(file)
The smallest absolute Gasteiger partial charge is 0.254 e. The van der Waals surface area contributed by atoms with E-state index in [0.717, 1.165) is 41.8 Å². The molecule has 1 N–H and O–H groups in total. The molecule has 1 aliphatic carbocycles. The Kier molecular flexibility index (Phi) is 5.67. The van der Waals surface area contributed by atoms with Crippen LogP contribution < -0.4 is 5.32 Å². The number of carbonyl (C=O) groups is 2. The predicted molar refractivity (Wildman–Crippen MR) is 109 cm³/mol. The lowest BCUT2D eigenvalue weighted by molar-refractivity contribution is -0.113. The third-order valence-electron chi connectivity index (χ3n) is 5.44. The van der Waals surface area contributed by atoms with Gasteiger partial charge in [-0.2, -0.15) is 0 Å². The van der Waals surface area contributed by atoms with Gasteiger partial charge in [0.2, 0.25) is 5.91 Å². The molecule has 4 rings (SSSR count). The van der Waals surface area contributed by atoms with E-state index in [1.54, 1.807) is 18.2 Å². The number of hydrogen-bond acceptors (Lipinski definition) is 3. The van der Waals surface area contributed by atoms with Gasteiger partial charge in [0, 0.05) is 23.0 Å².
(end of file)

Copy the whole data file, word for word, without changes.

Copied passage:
The smallest absolute Gasteiger partial charge is 0.254 e. The van der Waals surface area contributed by atoms with E-state index in [0.717, 1.165) is 41.8 Å². The molecule has 1 N–H and O–H groups in total. The molecule has 1 aliphatic carbocycles. The Kier molecular flexibility index (Phi) is 5.67. The van der Waals surface area contributed by atoms with Crippen LogP contribution < -0.4 is 5.32 Å². The number of carbonyl (C=O) groups is 2. The predicted molar refractivity (Wildman–Crippen MR) is 109 cm³/mol. The lowest BCUT2D eigenvalue weighted by molar-refractivity contribution is -0.113. The third-order valence-electron chi connectivity index (χ3n) is 5.44. The van der Waals surface area contributed by atoms with Gasteiger partial charge in [-0.2, -0.15) is 0 Å². The van der Waals surface area contributed by atoms with Gasteiger partial charge in [0.2, 0.25) is 5.91 Å². The molecule has 4 rings (SSSR count). The van der Waals surface area contributed by atoms with E-state index in [1.54, 1.807) is 18.2 Å². The number of hydrogen-bond acceptors (Lipinski definition) is 3. The van der Waals surface area contributed by atoms with Gasteiger partial charge in [0, 0.05) is 23.0 Å².